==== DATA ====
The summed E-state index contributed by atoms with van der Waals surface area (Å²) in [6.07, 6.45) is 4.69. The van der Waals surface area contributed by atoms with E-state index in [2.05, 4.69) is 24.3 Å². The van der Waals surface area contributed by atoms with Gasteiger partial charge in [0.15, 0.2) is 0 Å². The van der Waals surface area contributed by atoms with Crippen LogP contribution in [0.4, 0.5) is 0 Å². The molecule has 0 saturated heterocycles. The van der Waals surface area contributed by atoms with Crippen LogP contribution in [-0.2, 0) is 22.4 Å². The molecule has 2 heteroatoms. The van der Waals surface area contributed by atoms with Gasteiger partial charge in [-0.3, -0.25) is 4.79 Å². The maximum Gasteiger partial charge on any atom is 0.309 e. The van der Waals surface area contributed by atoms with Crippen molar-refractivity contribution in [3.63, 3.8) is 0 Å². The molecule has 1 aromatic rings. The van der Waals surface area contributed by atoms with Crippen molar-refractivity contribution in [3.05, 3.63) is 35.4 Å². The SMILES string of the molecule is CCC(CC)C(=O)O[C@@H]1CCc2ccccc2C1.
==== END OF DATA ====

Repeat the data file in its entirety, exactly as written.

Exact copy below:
The summed E-state index contributed by atoms with van der Waals surface area (Å²) in [6.07, 6.45) is 4.69. The van der Waals surface area contributed by atoms with E-state index in [2.05, 4.69) is 24.3 Å². The van der Waals surface area contributed by atoms with Gasteiger partial charge in [0.15, 0.2) is 0 Å². The van der Waals surface area contributed by atoms with Crippen LogP contribution in [0.4, 0.5) is 0 Å². The molecule has 0 saturated heterocycles. The van der Waals surface area contributed by atoms with Crippen LogP contribution in [-0.2, 0) is 22.4 Å². The molecule has 2 heteroatoms. The van der Waals surface area contributed by atoms with Gasteiger partial charge in [-0.3, -0.25) is 4.79 Å². The maximum Gasteiger partial charge on any atom is 0.309 e. The van der Waals surface area contributed by atoms with Crippen molar-refractivity contribution in [3.63, 3.8) is 0 Å². The molecule has 1 aromatic rings. The van der Waals surface area contributed by atoms with Crippen molar-refractivity contribution in [3.05, 3.63) is 35.4 Å². The SMILES string of the molecule is CCC(CC)C(=O)O[C@@H]1CCc2ccccc2C1.